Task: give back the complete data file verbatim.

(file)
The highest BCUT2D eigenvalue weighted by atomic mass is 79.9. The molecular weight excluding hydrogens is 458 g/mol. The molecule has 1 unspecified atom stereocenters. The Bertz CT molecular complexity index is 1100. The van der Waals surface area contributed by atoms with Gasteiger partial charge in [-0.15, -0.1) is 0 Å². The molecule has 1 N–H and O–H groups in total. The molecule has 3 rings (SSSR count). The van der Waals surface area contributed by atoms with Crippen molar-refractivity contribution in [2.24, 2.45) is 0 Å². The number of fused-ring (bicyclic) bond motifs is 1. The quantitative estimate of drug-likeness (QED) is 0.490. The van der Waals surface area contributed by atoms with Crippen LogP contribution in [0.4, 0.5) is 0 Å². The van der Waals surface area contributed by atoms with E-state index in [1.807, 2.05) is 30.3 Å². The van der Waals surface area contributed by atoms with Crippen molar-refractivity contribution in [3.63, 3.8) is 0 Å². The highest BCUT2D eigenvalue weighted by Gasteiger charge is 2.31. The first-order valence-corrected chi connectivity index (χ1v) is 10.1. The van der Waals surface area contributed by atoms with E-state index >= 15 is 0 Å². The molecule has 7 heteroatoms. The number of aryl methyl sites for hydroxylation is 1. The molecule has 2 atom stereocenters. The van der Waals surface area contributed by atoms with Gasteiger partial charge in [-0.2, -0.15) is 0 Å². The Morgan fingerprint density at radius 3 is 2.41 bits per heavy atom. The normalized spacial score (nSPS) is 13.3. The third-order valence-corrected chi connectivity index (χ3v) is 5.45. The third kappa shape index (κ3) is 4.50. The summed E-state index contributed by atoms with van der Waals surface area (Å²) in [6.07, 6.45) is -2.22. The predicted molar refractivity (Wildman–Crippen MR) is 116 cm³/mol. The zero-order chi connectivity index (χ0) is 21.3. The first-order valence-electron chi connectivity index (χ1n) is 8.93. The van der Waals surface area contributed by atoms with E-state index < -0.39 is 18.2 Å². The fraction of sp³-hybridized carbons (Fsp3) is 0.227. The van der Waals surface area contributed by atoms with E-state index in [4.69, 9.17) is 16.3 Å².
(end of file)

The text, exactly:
The highest BCUT2D eigenvalue weighted by atomic mass is 79.9. The molecular weight excluding hydrogens is 458 g/mol. The molecule has 1 unspecified atom stereocenters. The Bertz CT molecular complexity index is 1100. The van der Waals surface area contributed by atoms with Gasteiger partial charge in [-0.15, -0.1) is 0 Å². The molecule has 1 N–H and O–H groups in total. The molecule has 3 rings (SSSR count). The van der Waals surface area contributed by atoms with Crippen molar-refractivity contribution in [2.24, 2.45) is 0 Å². The number of fused-ring (bicyclic) bond motifs is 1. The quantitative estimate of drug-likeness (QED) is 0.490. The van der Waals surface area contributed by atoms with Crippen LogP contribution in [0.4, 0.5) is 0 Å². The van der Waals surface area contributed by atoms with E-state index in [1.807, 2.05) is 30.3 Å². The van der Waals surface area contributed by atoms with Crippen molar-refractivity contribution in [3.63, 3.8) is 0 Å². The highest BCUT2D eigenvalue weighted by Gasteiger charge is 2.31. The first-order valence-corrected chi connectivity index (χ1v) is 10.1. The van der Waals surface area contributed by atoms with E-state index >= 15 is 0 Å². The molecule has 7 heteroatoms. The number of aryl methyl sites for hydroxylation is 1. The molecule has 2 atom stereocenters. The van der Waals surface area contributed by atoms with Gasteiger partial charge in [-0.2, -0.15) is 0 Å². The Morgan fingerprint density at radius 3 is 2.41 bits per heavy atom. The normalized spacial score (nSPS) is 13.3. The third-order valence-corrected chi connectivity index (χ3v) is 5.45. The third kappa shape index (κ3) is 4.50. The summed E-state index contributed by atoms with van der Waals surface area (Å²) in [6.07, 6.45) is -2.22. The predicted molar refractivity (Wildman–Crippen MR) is 116 cm³/mol. The zero-order chi connectivity index (χ0) is 21.3. The first-order valence-electron chi connectivity index (χ1n) is 8.93. The van der Waals surface area contributed by atoms with E-state index < -0.39 is 18.2 Å². The fraction of sp³-hybridized carbons (Fsp3) is 0.227. The van der Waals surface area contributed by atoms with E-state index in [4.69, 9.17) is 16.3 Å².